President Joe Biden released his official fiscal 2025 defense budget request in March, and in the document, his administration’s misguided priorities are on full display.

While paying lip service to the concept of China as the primary challenge for the United States, the official request fails to align spending with strategy.

Most egregiously, the request fails to procure the ships, aircraft, and munitions the military needs to deter China in the Indo-Pacific.

It is, in a word, insufficient to keep the American people safe.

In response, The Heritage Foundation has produced an alternative “Conservative Defense Budget for Fiscal Year 2025,” which details what a fiscally conservative and strategically focused conservative defense budget would look like.

>>>Read more: “A Conservative Defense Budget for Fiscal Year 2025

By contrast, to account for the historically high inflation levels throughout this administration’s tenure and to provide a real increase in military capacity, the fiscal 2025 conservative budget calls for a roughly 3% overall increase over the official fiscal 2024 request (as opposed to the 1% increase called for in the president’s fiscal 2025 request) with procurement accounting for the majority of new funding.

It also calls for procurement in addition to that new spending, to be funded by shifts from elsewhere within the defense budget.

Ships, aircraft, and munitions are the basis of real military capacity that potential adversaries are prioritizing and need to be similarly prioritized within the U.S. defense budget. When faced with budget constraints, the services invariably cut procurement.

In the official fiscal 2025 request, for example, the Navy chose to cut a Virginia-class submarine and the Air Force opted to cut its procurement of F-35 fighter jets. Meanwhile, the Air Force increased its Research, Development, Test, and Evaluation (RDT&E) budget, and the Navy proposed to hire an additional 2,000 civilian employees.

But procurement of critical capabilities, such as ships and aircraft, should be the last place the Pentagon chooses to cut when faced with budget constraints, particularly given the near-term challenge posed by China’s dramatic military buildup.

Within RDT&E, the Defense Department must focus spending on the projects that are most likely to produce real military capacity, such as the Next Generation Air Dominance (NGAD) platform.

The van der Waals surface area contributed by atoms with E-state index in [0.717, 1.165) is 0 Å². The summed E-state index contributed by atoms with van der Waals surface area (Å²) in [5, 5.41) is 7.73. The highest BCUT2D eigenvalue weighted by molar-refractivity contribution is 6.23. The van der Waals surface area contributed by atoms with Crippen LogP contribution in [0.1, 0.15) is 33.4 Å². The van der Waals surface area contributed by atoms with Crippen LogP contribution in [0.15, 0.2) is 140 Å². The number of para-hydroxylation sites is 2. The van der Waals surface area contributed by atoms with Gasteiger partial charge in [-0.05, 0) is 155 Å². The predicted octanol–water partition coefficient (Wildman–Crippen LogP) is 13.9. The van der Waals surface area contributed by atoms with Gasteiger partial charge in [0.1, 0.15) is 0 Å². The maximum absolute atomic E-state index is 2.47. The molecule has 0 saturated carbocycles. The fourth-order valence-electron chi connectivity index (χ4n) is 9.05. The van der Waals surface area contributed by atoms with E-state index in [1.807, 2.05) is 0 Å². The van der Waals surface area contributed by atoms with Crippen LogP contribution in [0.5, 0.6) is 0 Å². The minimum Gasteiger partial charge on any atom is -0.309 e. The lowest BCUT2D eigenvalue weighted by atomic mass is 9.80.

Generalized RDT&E projects, RDT&E projects of secondary importance, and all nondefense RDT&E projects must be cut and reallocated to the procurement of ships, planes, and munitions.

The conservative defense budget supports the troops by endorsing the requested 4.5% pay raise, reallocating $400 million toward family housing to improve the lives of service members, and advocating for the end of the politicized, woke policies negatively affecting readiness and recruiting.

In terms of strategy, the conservative defense budget endorses a strategy of denial in the Indo-Pacific. The strategy of denial’s primary objective is to deny Chinese hegemony in the Indo-Pacific even as U.S. forces defend the U.S. homeland and work closely with allies and partners to counter other threats.

The United States faces an increasingly dangerous world, and it has limited resources with which to confront all the threats to the nation—a reality that Biden’s defense budget request regrettably does not recognize.

As a result, it’s increasingly vital for the United States—and the Defense Department in particular—to prioritize the Indo-Pacific.

That means focusing U.S. forces first and foremost on defending the U.S. homeland and denying China’s imperial ambitions while supporting U.S. allies and partners to lead efforts to defend against other threats. In doing so, the United States can protect Americans’ security, freedom, and prosperity, while also strengthening America’s alliances and partnerships around the world so that they, too, can live without fear.

To resource this strategy of denial, U.S. defense spending will have to focus on the procurement of ships, planes, and munitions relevant to the Indo-Pacific. The conservative defense budget contains detailed recommendations for munitions procurement, and advocates for the Navy to purchase two Virginia-class submarines and two Constellation-class frigates in fiscal 2025.

Defense spending should flow from strategy and should be focused on military capacity and lethality. Nondefense spending, politicized initiatives within the Pentagon, and unfocused spending all distract from the military’s core mission of defending the American people.

Given the dramatic expansion of Chinese military capabilities in recent years, U.S. defense spending must focus on capabilities that are relevant to deterring China in the Indo-Pacific.

The Pentagon has neglected the procurement of new ships, planes, and munitions for decades. The recommendations in this special report go a long way toward reversing those negative trends and ensuring that the U.S. military is capable and ready to carry out its mission.